Do I have to offer a Buyer's Agent compensation?

The short answer is “No.”.. The NWMLS eliminated the requirement that a seller offer compensation to the buyer's broker.

Fact: Real estate brokers’ compensation rates are not regulated in any state and are ALWAYS 100% negotiable.

Surprisingly, many people think that real estate brokerage compensation rates are “set” in their area, and they must pay a specific percentage of the sales price to the agent in order to get their services. This is absolutely not the case.  In fact, you can pay whatever you and the agent have agreed upon.

What is a “Fair” amount to pay for real estate compensation?

“Fair” is whatever you and the agent decide is fair, and just as you are not under any obligation to pay more than you want, the agent is not under any obligation to do business with you if they are not going to earn what they expect.

What will most likely happen is Buyer’s agents will have what’s called a Buyer’s Agency Agreement with their clients. This agreement will guarantee them a certain commission.

Who pays the Buyer’s Agent compensation?

This really gets to the heart of why the change was made and the surrounding confusion on real estate compensation.

Where a lot of confusion came in was the fee paid to the Buyer’s agent. That money was traditionally always offered as a promised split of the overall compensation to the Buyer’s agent. So technically the Seller was paying for the Buyer’s agent, and that Buyer’s agent then proceeded to represent the buyer and negotiate “AGAINST” the Seller for a lower price, or on inspection items, ETC… So, the Seller was paying for someone to literally work on the other side of a transaction and often against them.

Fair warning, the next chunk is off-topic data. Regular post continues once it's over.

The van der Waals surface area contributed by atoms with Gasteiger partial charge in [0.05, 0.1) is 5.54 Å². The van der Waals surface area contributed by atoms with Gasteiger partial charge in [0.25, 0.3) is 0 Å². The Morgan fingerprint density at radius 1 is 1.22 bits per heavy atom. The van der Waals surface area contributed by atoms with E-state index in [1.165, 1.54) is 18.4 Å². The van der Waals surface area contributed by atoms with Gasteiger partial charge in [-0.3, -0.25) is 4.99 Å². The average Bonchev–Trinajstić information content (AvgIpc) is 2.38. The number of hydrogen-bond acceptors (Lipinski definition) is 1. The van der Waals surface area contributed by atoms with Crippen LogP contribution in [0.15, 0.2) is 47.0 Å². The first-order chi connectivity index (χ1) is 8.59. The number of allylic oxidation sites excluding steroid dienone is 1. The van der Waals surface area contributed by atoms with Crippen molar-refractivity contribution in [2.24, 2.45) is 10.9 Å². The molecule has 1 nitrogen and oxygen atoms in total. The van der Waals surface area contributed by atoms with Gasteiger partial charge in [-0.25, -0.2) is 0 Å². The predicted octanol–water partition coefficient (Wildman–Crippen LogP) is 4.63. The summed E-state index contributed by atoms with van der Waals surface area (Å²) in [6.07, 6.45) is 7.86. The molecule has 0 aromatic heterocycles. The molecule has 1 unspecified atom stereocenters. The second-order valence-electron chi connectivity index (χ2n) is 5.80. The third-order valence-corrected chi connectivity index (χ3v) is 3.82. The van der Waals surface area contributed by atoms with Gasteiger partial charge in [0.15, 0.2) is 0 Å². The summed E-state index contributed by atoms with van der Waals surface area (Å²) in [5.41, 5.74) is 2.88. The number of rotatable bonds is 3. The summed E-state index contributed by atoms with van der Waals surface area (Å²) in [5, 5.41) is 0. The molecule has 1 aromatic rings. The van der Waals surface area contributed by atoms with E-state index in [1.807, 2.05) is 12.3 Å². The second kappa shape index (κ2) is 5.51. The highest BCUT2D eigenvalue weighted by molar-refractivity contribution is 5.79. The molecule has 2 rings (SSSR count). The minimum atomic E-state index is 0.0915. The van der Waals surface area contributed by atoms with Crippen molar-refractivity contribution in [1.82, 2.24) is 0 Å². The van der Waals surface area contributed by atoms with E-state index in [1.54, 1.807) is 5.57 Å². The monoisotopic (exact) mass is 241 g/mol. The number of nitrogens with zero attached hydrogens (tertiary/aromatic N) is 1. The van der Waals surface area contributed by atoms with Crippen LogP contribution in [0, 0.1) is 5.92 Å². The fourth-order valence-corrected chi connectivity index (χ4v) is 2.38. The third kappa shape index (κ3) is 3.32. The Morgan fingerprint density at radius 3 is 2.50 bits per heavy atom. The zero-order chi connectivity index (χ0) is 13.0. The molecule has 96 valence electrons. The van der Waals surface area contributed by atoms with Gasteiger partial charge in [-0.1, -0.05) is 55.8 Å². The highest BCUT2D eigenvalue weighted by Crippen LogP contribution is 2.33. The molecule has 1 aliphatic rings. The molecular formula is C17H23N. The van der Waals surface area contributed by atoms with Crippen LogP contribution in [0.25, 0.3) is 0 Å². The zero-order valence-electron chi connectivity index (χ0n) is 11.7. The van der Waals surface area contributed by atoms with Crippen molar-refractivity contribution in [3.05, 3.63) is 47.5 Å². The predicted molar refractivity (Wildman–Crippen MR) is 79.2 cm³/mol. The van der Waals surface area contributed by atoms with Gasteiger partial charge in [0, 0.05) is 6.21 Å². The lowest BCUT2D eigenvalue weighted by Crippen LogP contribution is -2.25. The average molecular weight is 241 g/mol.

See a detailed breakdown of how this works HERE

Under the new rules it now becomes clear that the Buyer’s Agent compensation is part of the negotiated purchase price and it’s clear who is paying them, who they represent and what % amount of purchase price that represents.

It’s all about better transparency in the process. Agents will still be properly compensated, just everyone will be clearer on who represents who and it conforms with the law that states “ALL” Real Estate compensation is negotiable.

And honestly many Buyers and Sellers didn’t understand how that worked.

Now the Selling Office compensation offered or (SOC) will be publicly displayed and can be negotiated.

What will most likely happen is Buyer’s agents will have what’s called a Buyer’s Agency Agreement with their clients. This agreement will guarantee them a certain compensation. They will then decide to either accept the offered compensation by the seller or negotiate for a higher amount.

The buyer’s agent may submit the offer along with an addendum asking you to pay them 2.5% of the purchase price. ($25,000 on a $1M home) That addendum must be agreed to and signed off on by the Buyers as part of their offer. (So, the buyers will understand this “Ask” may affect the competitiveness of the offer they are submitting.)